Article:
Tonally, our Bootstrap Buckers (Vintage Cleans) and our Skookum-P.A.F.s are very similar. The Skookum-P.A.F.s contain some expensive and hard to find materials that are as close as possible to vintage spec. The Skookums also contain a lot more USA-made materials, while the Bootstrap Buckers are assembled in the USA with US and imported materials. If your guitar requires materials and specs that are as historically accurate as possible, we highly recommend choosing our Skookum-P.A.F.s. If you are just looking for a great sounding set of pickups to put in your guitar, definitely go with the Bootstrap Buckers.
What role does resistance play in a pickup's tone? Do higher resistance values make a louder pickup or have higher output?
Resistance has become a shorthand of sorts for measuring pickup output in the pickup winding community, but in of itself, it has little practical effect on the tone of a pickup. While higher resistance values do technically filter the treble side of a pickup's signal, the small difference in resistance between different pickup models pales in comparison to other resistors and potentiometers (Typically 250-1,000 kOhm) within the typical electric guitar circuit.
The resistance value of a pickup varies for a number of reasons, including the length of the coil wire. A longer wire will have a higher resistance value, and will also have more wraps around a pickup bobbin which in turn means more wire to pick up the signal from the vibrating strings.
But resistance values can vary wildly between pickups and even between batches of the same pickup model. Resistance can be used in some circumstances to get a rough estimate of the output of a pickup -- all other variables such as wire thickness, room temperature, coil shape, winding tension, and magnet type being equal -- but it is not a reliable measure of output.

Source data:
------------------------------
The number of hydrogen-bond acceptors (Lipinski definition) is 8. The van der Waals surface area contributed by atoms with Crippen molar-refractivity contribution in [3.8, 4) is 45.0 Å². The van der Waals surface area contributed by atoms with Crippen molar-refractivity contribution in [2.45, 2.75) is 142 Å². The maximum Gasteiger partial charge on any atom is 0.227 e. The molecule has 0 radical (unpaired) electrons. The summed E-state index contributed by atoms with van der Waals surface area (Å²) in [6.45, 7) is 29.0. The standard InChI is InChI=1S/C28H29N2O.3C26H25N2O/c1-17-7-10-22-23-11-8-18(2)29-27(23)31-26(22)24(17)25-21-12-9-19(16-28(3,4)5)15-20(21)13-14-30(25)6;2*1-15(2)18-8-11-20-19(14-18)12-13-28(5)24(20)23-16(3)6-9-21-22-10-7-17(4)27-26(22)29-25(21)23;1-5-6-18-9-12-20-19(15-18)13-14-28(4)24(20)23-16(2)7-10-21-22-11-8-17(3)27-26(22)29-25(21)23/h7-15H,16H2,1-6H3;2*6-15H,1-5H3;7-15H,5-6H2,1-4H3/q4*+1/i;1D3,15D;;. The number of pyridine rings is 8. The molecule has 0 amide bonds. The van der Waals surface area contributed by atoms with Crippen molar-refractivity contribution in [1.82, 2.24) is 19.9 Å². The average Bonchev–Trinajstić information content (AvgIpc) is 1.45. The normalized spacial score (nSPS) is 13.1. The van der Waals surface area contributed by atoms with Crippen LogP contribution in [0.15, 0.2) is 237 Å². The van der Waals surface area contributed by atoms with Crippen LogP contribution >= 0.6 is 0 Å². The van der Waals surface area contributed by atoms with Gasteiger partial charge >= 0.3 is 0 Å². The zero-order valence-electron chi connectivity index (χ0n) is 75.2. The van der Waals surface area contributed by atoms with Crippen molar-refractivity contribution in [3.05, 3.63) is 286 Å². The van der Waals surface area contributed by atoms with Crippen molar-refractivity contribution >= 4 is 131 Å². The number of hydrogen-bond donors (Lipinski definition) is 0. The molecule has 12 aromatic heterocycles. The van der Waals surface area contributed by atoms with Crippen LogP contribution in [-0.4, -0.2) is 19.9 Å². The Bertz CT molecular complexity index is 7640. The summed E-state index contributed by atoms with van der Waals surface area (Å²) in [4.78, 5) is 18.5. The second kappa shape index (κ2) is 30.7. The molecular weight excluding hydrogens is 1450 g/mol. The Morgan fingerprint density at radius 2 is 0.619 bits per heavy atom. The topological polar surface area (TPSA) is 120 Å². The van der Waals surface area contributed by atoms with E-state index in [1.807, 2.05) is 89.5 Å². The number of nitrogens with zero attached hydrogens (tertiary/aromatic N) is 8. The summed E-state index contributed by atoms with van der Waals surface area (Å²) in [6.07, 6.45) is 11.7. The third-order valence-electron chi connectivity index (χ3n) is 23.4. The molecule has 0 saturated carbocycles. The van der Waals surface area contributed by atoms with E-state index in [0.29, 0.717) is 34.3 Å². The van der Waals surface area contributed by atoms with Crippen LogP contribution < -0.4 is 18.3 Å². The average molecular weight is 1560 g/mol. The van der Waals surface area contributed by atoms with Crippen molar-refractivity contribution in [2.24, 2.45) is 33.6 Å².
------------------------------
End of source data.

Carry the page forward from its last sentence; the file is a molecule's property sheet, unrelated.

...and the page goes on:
All Bootstrap pickups are wound to a specified number of winds for a particular model, and we do not wind to a specified resistance value.
What's the difference between 42AWG, 43AWG, and 44AWG wire? How does the wire gauge effect tone?
Different thicknesses, or gauges, of wire allow for different sized bobbins to be used while still achieving the desired number of winds on a pickup. As an example, the small T-style neck bobbin cannot easily fit 8000 winds of 42awg wire but can fit 8000 winds of thinner 43awg wire. That's why this thinner wire is typically used in neck pickups for Telecaster®.
There is very little practical difference in tone between these gauges of wire. Any differences such as resistance value or capacitance will be much, much smaller than other components in the guitar circuit. Differences in wire thickness do result in differences in coil size, which in turn may result in more wire being used as the coil gets bigger. At the extremes, this may mean that thicker wire (42awg) has higher output and less mids than thinner wire (44awg) for the same number of winds, but under most circumstances the effects will not be audible.
Does insulation type of the magnet wire affect the tone? Will Plain Enamel or Heavy Formvar coil wire give me a better sound?